Caliente Drive Improvements Coming Through Street Maintenance Sales Tax Program
By Nina Sherer, Arlington Public Works and Transportation
Posted on June 05, 2020, June 05, 2020

Your Money in Action

Beginning the week of June 8, 2020, a contractor will begin work under the 2020 Street Reclamation and Miscellaneous Concrete Program to improve the ride and strength of Caliente Drive between Bardin Road and Green Oaks Boulevard.

Click here to view a map of the Caliente Drive project location.

Contractors will begin by replacing various sections of curb and gutter, valley gutter, and drive approaches that have standing water or no longer meet functional expectations. These concrete repairs will be followed by reclamation of the roadway.

Reclamation is a multi-step process that involves the removal and pulverizing of the existing asphalt and then mixing the pulverized materials with lime and cement to increase the strength underlying subbase. The reclaimed material is then shaped by a grader into a strong new base. Finally, 6 to 8 inches of new asphalt will be laid and compacted. The result is a new road with an extended lifespan of up to 20 years at a fraction of the cost, time, and environmental impact of the traditional “remove and replace” method of pavement rehabilitation.

Since January 2019, the City has reclaimed more than 35,000 square yards of roadway surfaces.

Using the reclamation process on an area the size of a football field can:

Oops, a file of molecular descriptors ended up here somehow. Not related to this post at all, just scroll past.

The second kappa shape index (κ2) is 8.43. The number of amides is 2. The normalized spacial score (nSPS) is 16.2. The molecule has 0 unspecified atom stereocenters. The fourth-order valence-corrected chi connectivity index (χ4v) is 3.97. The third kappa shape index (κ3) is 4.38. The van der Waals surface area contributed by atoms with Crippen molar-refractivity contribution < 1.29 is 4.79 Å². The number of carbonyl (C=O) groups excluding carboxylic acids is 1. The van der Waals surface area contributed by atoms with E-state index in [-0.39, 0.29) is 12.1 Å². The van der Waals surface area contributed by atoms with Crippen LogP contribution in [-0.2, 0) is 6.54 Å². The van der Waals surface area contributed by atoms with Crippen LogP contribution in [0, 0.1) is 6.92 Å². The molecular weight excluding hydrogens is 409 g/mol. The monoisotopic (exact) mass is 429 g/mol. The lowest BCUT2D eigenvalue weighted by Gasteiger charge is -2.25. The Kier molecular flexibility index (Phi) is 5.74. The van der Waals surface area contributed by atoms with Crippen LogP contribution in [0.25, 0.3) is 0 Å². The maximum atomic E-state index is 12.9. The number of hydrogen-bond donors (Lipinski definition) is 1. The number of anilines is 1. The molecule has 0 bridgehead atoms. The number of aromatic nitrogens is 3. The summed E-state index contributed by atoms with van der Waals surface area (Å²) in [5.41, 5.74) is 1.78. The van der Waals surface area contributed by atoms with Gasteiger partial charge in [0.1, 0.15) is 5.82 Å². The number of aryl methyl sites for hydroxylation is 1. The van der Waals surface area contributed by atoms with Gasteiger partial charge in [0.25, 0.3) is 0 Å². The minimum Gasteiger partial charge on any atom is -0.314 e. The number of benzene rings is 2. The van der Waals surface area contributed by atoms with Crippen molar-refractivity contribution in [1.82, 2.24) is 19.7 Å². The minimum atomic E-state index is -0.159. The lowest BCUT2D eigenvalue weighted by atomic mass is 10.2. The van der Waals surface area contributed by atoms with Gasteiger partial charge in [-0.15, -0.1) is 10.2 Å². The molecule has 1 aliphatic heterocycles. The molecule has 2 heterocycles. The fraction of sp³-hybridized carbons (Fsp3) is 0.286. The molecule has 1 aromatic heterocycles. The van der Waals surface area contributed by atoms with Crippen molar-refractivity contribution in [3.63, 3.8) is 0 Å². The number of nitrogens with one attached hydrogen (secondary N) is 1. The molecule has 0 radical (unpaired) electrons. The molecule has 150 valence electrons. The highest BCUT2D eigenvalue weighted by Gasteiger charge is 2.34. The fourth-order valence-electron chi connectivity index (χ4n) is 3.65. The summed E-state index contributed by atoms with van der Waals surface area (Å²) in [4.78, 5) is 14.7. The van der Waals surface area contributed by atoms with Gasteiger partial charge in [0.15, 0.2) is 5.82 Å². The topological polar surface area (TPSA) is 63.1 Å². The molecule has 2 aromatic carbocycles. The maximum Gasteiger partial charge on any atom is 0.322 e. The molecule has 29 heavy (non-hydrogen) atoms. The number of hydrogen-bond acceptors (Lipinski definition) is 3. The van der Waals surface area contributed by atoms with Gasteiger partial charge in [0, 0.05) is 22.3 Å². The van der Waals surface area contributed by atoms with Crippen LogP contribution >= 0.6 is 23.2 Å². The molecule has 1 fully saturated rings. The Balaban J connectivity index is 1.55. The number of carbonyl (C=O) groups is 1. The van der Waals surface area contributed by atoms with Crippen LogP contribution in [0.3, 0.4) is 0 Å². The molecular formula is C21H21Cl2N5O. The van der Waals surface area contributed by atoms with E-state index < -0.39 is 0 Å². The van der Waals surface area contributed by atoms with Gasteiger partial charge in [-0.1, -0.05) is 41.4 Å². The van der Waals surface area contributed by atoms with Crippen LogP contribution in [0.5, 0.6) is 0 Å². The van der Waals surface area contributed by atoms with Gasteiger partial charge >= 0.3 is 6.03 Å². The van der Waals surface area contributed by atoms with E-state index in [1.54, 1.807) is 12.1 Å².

• Prevent 4,095 tons of material from entering the landfill
  • Eliminate emissions from and fuel for 321 truckloads of materials being hauled to and from the work site
  • Eliminate the need for 2,520 tons of new stone aggregates, and
  • Reduce maintenance costs up to 40% over a 5-year period

Miscellaneous concrete repair and reclamation are two of the projects comprising the City’s Street Maintenance Sales Tax Program. The program also includes roadway crack seal, concrete panel replacement, and some sidewalk repairs. Funding for these various projects is provided in large part by the voter-approved Street Maintenance Sales Tax.

The City uses an annual pavement survey program to inventory the conditions of one-third of the streets within the city limits each year. The condition of each street segment is reported as an Overall Condition Index (OCI) Rating between 0-100 based on its “ride” and “distress”. Roadways with an average OCI rating of less than 50 are called “red streets” and are recommended for inclusion in the Department of Public Works and Transportation’s Capital Improvement Program. Roads with an average rating between 50 and 70 are called “yellow streets” and are included in the Street Maintenance Sales Tax Program.

Enhance Regional Mobility, Street Construction Projects, Street Maintenance Sales Tax
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